For the right side, we decided to augment the area of insufficient bone using a balloon dilation technique through a subantral approach since the area of the missing bone was nearly spherical and centered at the no. 3 site. We also decided to place an implant simultaneously since primary stability seemed likely with the consistent thickness of 5 mm available bone at the no. 3 site, consistent with the recommendation by Pjetursson and Lang . We created sinus access in a similar fashion as developed by Tatum in the 1970s and described by Misch  and performed sinus augmentation with a balloon technique as described for lateral window augmentation by Muronoi et al. . (See Fig. 6 for the actual procedure, Fig. 7 for a diagram.) For this surgery, we created a mucoperiosteal flap with buccal releases for improved access (Fig. 6a, b) and created an osteotomy using osteotomy drills (Fig. 6c; Zimmer implant surgical kit, Zimmer, Carlsbad, CA, USA). Since there was sufficient ridge width and the bone was hard, we opted not to use Summer’s technique  but used drills to take the osteotomy to its final width that was slightly undersized for a 4.7-mm implant, but wide enough to allow insertion of a balloon dilator (straight model, Osseous Technologies of America, Hamburg, NY, USA). Drilling of the osteotomy stopped short 1 mm of the sinus floor. Prior to balloon dilation, we mobilized the Schneiderian membrane by gently infracturing small segments of the osteotomy floor using thin flat-ended osteotomes (ACE Surgical Supply, Brockton, MA, USA). For this, we started in the center of the osteotomy, advanced the depth of the infracture by 1 mm with a mallet and worked in a spiral fashion to the outer limits of the osteotomy floor and apical most 2 mm of the osteotomy wall. We then used a larger flat osteotome to advance the entire floor of the osteotomy by another millimeter, which resulted in a rubber-like mobility of the osteotomy floors. We verified the integrity of the membrane by gentle probing with a WHO probe and inserted the balloon dilator (Fig. 6d–g). We then slowly inflated the balloon dilator with 1 ml of saline, verified integrity of the membrane again, placed two sheets of 1 cm × 1 cm × 1.5 resorbable collagen tape, followed by 0.5 ml allograft and a 4.7 × 10 mm rootform implant (Fig. 6h–j; Tapered Screw-Vent TSVWB10, Zimmer, Carlsbad, CA, USA), which achieved good primary stability in excess of 30 Ncm. We placed a cover screw, replaced the flap, and sutured it with a continuous chromic gut 4-0 suture (Fig. 6k). Postoperative radiographs verified implant placement and showed good confinement of graft material around the implant (Fig. 6l). Healing was uneventful with only mild short-lived postoperative pain for a few days, and implant uncovery 12 months later revealed a firmly embedded implant.
For the left side, we decided to access the sinus using a lateral window as the area of deficient bone was much larger in size and more complex in shape. We also decided to approach this area from the palate, as the defect was closer to the palate and required much less bone removal as a buccal approach. Most importantly, we were already familiar with the anatomical structures on the lower medial wall of the sinus in the access area as we visualized this area during the first graft surgery and CT scans showed no signs of larger intraosseous vasculature in the area. Given this specific case, and knowledge of the vascular anatomy of the maxillary sinus in the surgical area (Fig. 8, based on CT scans of this patient and Bailey et al.’s work ), we felt that our approach would not invade the zone of risk for bleeding complications. We performed the surgery similar to a conventional lateral window sinus augmentation surgery using piezosurgery and a buccal approach, except from the palatal side of the alveolar ridge and staying clear of the greater palatine neurovascular bundle (Fig. 9). Here, we created a mucoperiosteal flap with vertical release at no. 13 (Fig. 10a, b). Using a piezotome and piezosurgery inserts (Piezotome 2, Acteon North America, Mount Laurel, NJ, USA), we created a rectangular window over the bony defect, avoiding any vascular structures (Fig. 10c). Using piezosurgery inserts and hydraulic pressure (IntraLift Kit, Acteon North America, Mount Laurel, NJ, USA), we carefully removed the Schneiderian membrane from the finger-like defect (Fig. 10d–f). We then placed a root-form 4.7 mm × 10 mm implant (Fig. 10f; Tapered Screw Vent TSWB10, Zimmer, Carlsbad, CA, USA) according to standard protocol and achieved good primary stability in excess of 30 Ncm. We placed a strip of resorbable collagen tape over any exposed Schneiderian membrane, grafted the site with 1.2 ml cortical particulate allograft (LifeNet Health, Virginia Beach, WA, USA) and placed a resorbable collagen membrane (ConFORM, ACE Surgical Supply, Brockton, MA, USA) over the palatal access window (Fig. 10g–i). We then covered the implant and graft with the palatal flap and sutured it with PTFE 3-0 (Cytoplast, Osteogenics Biomedical, Lubbock, TX, USA) continuous and horizontal mattress sutures (Fig. 10j). A postoperative radiograph showed good containment of the graft material (Fig. 10k).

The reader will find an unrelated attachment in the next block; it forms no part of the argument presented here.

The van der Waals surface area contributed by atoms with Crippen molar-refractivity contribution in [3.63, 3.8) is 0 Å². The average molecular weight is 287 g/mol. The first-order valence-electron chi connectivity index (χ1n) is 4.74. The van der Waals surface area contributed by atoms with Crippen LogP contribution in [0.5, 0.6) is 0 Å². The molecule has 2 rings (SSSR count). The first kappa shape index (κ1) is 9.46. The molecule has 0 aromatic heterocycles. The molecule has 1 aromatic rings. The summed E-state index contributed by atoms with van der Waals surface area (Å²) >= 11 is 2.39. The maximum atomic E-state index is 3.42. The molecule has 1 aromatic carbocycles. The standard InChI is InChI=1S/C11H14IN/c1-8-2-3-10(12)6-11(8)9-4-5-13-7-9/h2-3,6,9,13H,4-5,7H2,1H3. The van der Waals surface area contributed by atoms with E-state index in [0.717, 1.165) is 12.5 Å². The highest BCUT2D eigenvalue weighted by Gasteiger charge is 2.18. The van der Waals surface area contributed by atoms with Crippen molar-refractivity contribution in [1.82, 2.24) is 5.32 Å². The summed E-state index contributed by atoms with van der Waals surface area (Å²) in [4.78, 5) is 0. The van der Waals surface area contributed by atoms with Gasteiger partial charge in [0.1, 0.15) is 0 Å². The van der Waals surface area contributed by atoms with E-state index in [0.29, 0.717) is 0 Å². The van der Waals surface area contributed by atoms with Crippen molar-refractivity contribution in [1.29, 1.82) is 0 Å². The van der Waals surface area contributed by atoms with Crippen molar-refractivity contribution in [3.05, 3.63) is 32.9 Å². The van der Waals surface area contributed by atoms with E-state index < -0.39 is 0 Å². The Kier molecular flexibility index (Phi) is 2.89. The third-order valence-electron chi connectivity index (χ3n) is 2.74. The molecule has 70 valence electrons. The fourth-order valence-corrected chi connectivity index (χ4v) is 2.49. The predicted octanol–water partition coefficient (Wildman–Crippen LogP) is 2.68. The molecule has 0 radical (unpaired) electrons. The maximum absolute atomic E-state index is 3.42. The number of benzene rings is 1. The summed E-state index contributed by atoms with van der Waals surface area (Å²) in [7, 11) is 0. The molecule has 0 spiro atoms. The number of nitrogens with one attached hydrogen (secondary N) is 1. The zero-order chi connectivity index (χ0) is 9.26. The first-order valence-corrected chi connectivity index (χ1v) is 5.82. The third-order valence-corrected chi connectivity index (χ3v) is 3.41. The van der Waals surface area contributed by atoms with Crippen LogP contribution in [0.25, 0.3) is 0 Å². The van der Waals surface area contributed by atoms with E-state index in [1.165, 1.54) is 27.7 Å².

Healing was uneventful with little discomfort reported by the patient during the first week, and implant uncovery revealed an implant firmly embedded in bone after 12 months. A third implant was placed at the no. 30 site and supraerupted no. 18 extracted as planned. Restoration of the implants was uneventfully performed by senior dental students supervised by various prosthodontists (Fig. 11). Periodontal maintenance was regularly performed, and 3 years after implant placement, there is no significant bone loss (Fig. 12), and probing depth remains at 2 to 4 mm with no bleeding on probing.
We conclude that incomplete bone formation after sinus augmentation can be managed successfully through a variety of re-entry procedures and that successful long-term implant placement and restoration is possible in a compliant patient of good overall health.
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I would like to thank the former dental students Dr. Lily Hoang and Dr. Shirley Hsieh and their prosthodontic supervisors Dr. James Ywom, Dr. Steven Sanders, and Dr. Alessandro Urdaneta for providing this patient’s continued restorative and preventive care after the surgeries and the dental assistants of the Western University of Health Sciences Dental Center, Mrs. Cindy Morton and Mrs. Melody Palomar for the surgical assistance. I also would like to thank Dr. Bruno Correa de Azevedo for the radiology reports and the sinus balloon dilator he obtained as a sample from Osseous Technologies of America.
This work was supported by Western University of Health Sciences through no specific grant mechanism.
The manuscript was solely created by Dr. Boehm.
Tobias K. Boehm declares that he has no competing interests.
Consent for publication
Informed consent for publication of photographs and clinical data was obtained from this patient prior to treatment.
Ethics approval and consent to participate
The study was exempted for further view by the Institutional Review Board at Western University of Health Sciences (IRB 16/RFD/017). Written informed consent was obtained from the patient for the publication of this report and any accompanying images.
The author claims to have no financial interest, either directly or indirectly, in the products or information listed in this article.